The Swiss ambassador to China, Dante Martinelli, tells swissinfo that the 2008 Beijing Olympic Games will be a great opportunity for both China and Switzerland.This content was published on August 19, 2007 - 10:35
Martinelli said that China would be able to address delicate issues such as human rights and the environment. He also hopes that Switzerland can boost its image in the country.
The ambassador, who has been in the post since 2004, has been hosting a delegation from Swiss Olympic, Switzerland's national Olympic committee.
Officials were in the Chinese capital for a meeting organised by the Chinese Olympic Committee, one year before the Games begin.
China officially launched the countdown for next year's Summer Olympics on August 8, with a dazzling ceremony in Beijing - an event Martinelli said showed how important the games were for the Asian country.
swissinfo: How significant was the meeting to you as the Swiss ambassador to China?
Dante Martinelli: We are very lucky to be in a country which is organising the Olympic Games and it's even more extraordinary because it's China. Although the Swiss Olympic Committee will be responsible for most of the organisation, we will have a lot of extra work at the embassy.
I think that I will personally have to deal with many enquiries. Unfortunately, I won't have much time to watch the sporting events, unless I am accompanying representatives of the Swiss government who come over [for the Games].
swissinfo: Are Switzerland and Swiss companies doing enough to capitalise on the opportunities offered by the Olympic Games?
D.M.: I think the Games are a universal celebration and an event which has an extraordinary global resonance. The Olympic Games in China are above all going to benefit the country. This will allow the Chinese to present themselves to the outside world in a new light.
But the Games are also an opportunity for Switzerland and moreover, we have already launched a huge image promotion campaign this year which will run until 2011.
This is because in addition to organising the 2008 Olympics, China is hosting the World Expo in Shanghai in 2010. We intend to maximise these two platforms as ways of presenting Switzerland to China.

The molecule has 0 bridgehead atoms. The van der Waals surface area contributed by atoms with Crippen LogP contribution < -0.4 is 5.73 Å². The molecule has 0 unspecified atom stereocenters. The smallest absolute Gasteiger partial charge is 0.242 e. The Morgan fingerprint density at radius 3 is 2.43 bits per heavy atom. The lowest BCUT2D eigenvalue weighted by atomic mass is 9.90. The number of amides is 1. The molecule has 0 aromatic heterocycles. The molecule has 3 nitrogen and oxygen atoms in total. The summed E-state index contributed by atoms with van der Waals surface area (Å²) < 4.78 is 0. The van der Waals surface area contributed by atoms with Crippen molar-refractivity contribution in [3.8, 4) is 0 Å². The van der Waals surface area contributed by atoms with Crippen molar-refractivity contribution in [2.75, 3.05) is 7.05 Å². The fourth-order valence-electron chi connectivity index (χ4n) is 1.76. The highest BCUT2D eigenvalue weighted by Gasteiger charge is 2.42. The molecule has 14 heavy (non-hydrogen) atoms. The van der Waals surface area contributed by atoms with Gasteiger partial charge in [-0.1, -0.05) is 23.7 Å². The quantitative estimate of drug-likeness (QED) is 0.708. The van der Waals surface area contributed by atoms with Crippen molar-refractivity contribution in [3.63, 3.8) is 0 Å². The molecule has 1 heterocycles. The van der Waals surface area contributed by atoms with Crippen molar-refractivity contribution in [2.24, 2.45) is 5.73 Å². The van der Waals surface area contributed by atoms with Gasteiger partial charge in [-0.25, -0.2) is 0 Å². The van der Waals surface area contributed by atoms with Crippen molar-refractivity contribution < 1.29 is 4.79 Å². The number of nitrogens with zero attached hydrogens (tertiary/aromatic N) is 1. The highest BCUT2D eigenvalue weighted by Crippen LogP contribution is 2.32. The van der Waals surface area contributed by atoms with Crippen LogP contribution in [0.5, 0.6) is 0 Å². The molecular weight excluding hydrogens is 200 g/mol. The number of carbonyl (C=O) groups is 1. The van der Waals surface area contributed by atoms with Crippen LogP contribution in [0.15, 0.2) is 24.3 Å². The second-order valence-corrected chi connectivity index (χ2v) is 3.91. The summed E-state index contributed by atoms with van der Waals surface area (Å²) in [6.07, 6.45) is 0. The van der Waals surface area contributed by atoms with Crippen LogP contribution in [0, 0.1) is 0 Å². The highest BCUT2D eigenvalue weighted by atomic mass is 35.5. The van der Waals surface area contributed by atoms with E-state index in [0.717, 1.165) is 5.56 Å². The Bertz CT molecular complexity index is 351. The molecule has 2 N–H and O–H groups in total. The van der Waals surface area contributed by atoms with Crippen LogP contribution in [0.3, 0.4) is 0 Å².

swissinfo: China has promised that the Games will be "green". Is this really possible given that an impenetrable layer of smog hangs over Beijing day after day?
D.M.: The environment is a real problem in China, especially the quality of air and water. The Chinese government is aware of this and has made the issue one of its priorities.
As for the Games, since they are our main concern at present, it will be difficult for foreign athletes to perform if the air quality isn't good enough. The organising committee has announced that improvements will be made next year. We look forward to them.
swissinfo: It's impossible to talk about the Beijing Games without mentioning calls from several human rights organisations to boycott the event, notably over the Tibet issue and China's role in Sudan. What is your position?
D.M.: The Games are, as I have previously said, an opportunity for China to show iis considerable achievements to the world. China's less illustrious side will also be visible at this time.
We are of course expecting China to make improvements in this area and that is nothing new. Switzerland was the first country to start a bilateral dialogue on human rights with China way back in 1991. We are hoping that China will seize this opportunity to make some progress in this area too.
Now, is a boycott really the best way to advance the cause of human rights? I am convinced that dialogue and being open can result in great progress in line with the Olympic spirit.
swissinfo-interview: Mathias Froidevaux in Beijing
Dante Martinelli's full title is Ambassador extraordinary and plenipotentiary of Switzerland in the People's Republic of China, the Democratic People's Republic of Korea, and Mongolia, with residence in Beijing. He has held the post since November 2004.
Before that he was ambassador to the European Union in Brussels. He has also been the ambassador to Italy, Malta and San Marino, with residence in the Italian capital, Rome.
Born in Italian-speaking Ticino in 1947, Martinelli studied in Paris and joined the Swiss diplomatic service in 1979.
Switzerland is one of only a few countries which has a trade surplus with China. China mainly exports textiles, machines, toys and sports equipment to Switzerland. Switzerland exports machines, as well as pharmaceutical and chemical products to China.
The relationship is less balanced when it comes to investment. Swiss companies are estimated to have invested around SFr5 billion ($4.11 billion) in recent years and to have created 55,000 jobs in China. However, it is hard to quantify Chinese investments in Switzerland are rare. (Source: State Secretariat for Economic Affairs).
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